And now that she’s in the second year of the job, she’s really starting to see the rewards: she loves to watch her residents—some of whom have grown from shy first-years to outgoing CAs themselves—develop as they find their niche on campus.

Of course, her passion for helping others navigate their college experience doesn’t stop with her residents. As the president (or as she calls it, the “CEO”) of “All is One! Empowering Young Women of Color” (AIO), she strives to create a safe space for WOC to fully be themselves while also enabling others to find their path.

Rather than hosting a formal meeting every week, Thomas is taking AIO in a different direction, focusing on “decompression” events to promote community and healing. From “bestie chats” to cookies and coloring, she wants to create time for WOC to unwind without having to put on any performance.

“I think it’s just so important to have time to relax and really just be,” Thomas said. “We have to sometimes conform to the spaces around us to feel accepted and welcomed, and I want a space here where women of color can just come in and be themselves and fully be accepted regardless of all flaws.”

In addition to all that, Thomas has also taken on work with the Philanthropy and Engagement Center, the Communications office, and community service events.

What leadership can look like

The bottom line is simple: Thomas is a leader on campus, and she encourages everyone to find their opportunity to lead.

For Thomas, it’s all about leading from the background and providing whatever support is needed. She analyzes every situation in its entirety and thinks everything through before she acts. That way, she hopes her words and actions can be more impactful.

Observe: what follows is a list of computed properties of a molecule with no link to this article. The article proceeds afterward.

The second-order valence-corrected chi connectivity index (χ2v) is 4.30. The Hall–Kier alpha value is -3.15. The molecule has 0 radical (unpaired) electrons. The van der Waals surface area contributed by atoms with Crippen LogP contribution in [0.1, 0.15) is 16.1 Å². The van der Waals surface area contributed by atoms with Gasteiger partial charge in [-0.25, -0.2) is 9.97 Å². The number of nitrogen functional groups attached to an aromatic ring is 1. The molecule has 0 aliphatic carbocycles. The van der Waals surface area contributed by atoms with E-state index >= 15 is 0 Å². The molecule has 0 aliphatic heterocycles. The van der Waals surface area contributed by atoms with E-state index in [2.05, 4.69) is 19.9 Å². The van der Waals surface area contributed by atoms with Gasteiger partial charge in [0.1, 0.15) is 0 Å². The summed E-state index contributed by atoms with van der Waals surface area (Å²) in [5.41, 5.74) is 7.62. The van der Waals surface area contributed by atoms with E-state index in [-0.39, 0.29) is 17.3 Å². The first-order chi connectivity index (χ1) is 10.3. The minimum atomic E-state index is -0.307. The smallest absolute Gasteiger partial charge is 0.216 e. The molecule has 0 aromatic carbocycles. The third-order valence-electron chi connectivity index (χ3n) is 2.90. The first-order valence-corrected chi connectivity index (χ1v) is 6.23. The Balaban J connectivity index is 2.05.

“Before I step into anything, I definitely analyze what I’m stepping into,” Thomas said. “Just as with this [LUCC] election, I knew exactly what I was signing up for when I applied. Had I not known what I was signing up for, if I were elected, would I be completely equipped? As a student leader, I never want to be inadequate when saying I’m going to help someone in a situation.”

But you don’t need to be LUCC vice president to be a leader, Thomas said. Everyone has their own level of comfort with leadership and their own style, and college is the time to explore that. As we make our way through life, Thomas said, everyone is responsible for being their own leader—designing their life, making their own plans, and influencing the people around them. As far as Thomas is concerned, the conflict resolution and problem-solving skills one develops in a leadership role on campus is critical to life after Lawrence.

“You definitely have to find that happy space where you can challenge yourself to take on a little bit more leadership, because it’s so needed,” Thomas said. “Even if it’s just one person walking down College Avenue and you know they’re a first year, and then you give them some advice. That’s a leadership position right there. Even if you don’t have a title, you’re being a leader.”

Alex Freeman ’23 is a student writer in the Office of Communications.